At the present time, 25D levels in the range of 30 to 60 ng/mL are considered optimal, but higher levels up to 100 ng/mL are often seen in individuals with outdoor occupations receiving intense sun exposure without ill effects. Correlative studies of 25D with muscle strength or risk of breast or colon cancer have prompted several investigators to suggest that the optimal 25OHD target for multiple health outcomes is 40 to 50 ng/mL., Garland et al suggest that increasing 25D to a range of 40 to 60 ng/mL from the current US average could reduce risk of breast cancer by 25% and colon cancer by 27%. Intakes of at least 4,000 IU daily from all sources would be needed to maintain 25D levels of 40 to 60 ng/mL. Practically speaking, supplements of 2,000 IU daily plus some sun exposure would probably be required to maintain a 25D level of 40 to 60 ng/mL year round.
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Vitamin D Levels Computed Two Ways
When it comes to taking vitamin D levels, it’s important to know which form of vitamin D needs to be measured. Our bodies store vitamin D as a chemical called 25 vitamin D. Our bodies transform a tiny fraction of the stored vitamin D, about 0.1% every 2 to 3 hours, to an active form of the vitamin called 1,25 2 vitamin D. And for the vitamin D level to have any meaning, it’s also important to measure a substance called parathyroid hormone. This hormone transforms the storage form of vitamin D into the active form of vitamin D.
The Confusion Around Optimal Vitamin D Levels
If you’ve ever had your serum vitamin D levels tested or done a quick search online about healthy levels, you’ve probably come across the idea that 30 ng/ml is the goalbut that’s not really the case. In truth, 30 ng/ml is just the bottom cutoff for vitamin D “sufficiency.”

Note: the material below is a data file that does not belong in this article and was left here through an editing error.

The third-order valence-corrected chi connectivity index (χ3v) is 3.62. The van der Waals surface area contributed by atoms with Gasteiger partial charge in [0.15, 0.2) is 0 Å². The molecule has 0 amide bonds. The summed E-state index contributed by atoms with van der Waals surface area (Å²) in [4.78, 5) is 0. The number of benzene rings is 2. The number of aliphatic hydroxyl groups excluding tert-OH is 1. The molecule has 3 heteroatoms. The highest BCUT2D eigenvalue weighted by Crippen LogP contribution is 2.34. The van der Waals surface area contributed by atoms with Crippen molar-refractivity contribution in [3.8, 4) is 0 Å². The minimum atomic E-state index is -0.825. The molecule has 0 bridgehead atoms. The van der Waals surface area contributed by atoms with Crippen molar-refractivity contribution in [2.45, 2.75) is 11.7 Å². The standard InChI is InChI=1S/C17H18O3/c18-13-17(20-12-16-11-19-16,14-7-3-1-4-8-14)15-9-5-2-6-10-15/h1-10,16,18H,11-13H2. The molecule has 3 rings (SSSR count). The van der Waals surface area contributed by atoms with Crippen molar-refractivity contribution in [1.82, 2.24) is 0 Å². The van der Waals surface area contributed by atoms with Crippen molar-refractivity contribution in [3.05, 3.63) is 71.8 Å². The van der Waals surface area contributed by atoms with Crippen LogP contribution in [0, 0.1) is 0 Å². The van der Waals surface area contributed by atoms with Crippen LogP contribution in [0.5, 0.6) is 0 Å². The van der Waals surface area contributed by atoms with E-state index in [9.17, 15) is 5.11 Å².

Ferira puts it this way: “I personally don’t like to confuse folks by even mentioning 30 ng/ml in the same breath as ‘vitamin D sufficiency.’ I prefer to think of 30 as the risk or warning zone. It’s the cutoff for inadequacy, so you don’t strive for it, you avoid it with intention.”
“This is the bare minimum level to avoid major issues known to occur with vitamin D deficiency, including bone issues and poor thyroid health,” explains board-certified endocrinologist Brittany Henderson, M.D., who specializes in hormones in her clinical practice. That said, “higher levels of serum 25D have consistently been associated with improvements in mood, enhancement of the immune system, and more.”
Unfortunately, a large chunk of the U.S. adult population is in the “warning zone” , and they probably don’t even know it. This means they are vitamin D insufficient. Another term used is hypovitaminosis D. To make it simple, not enough vitamin D.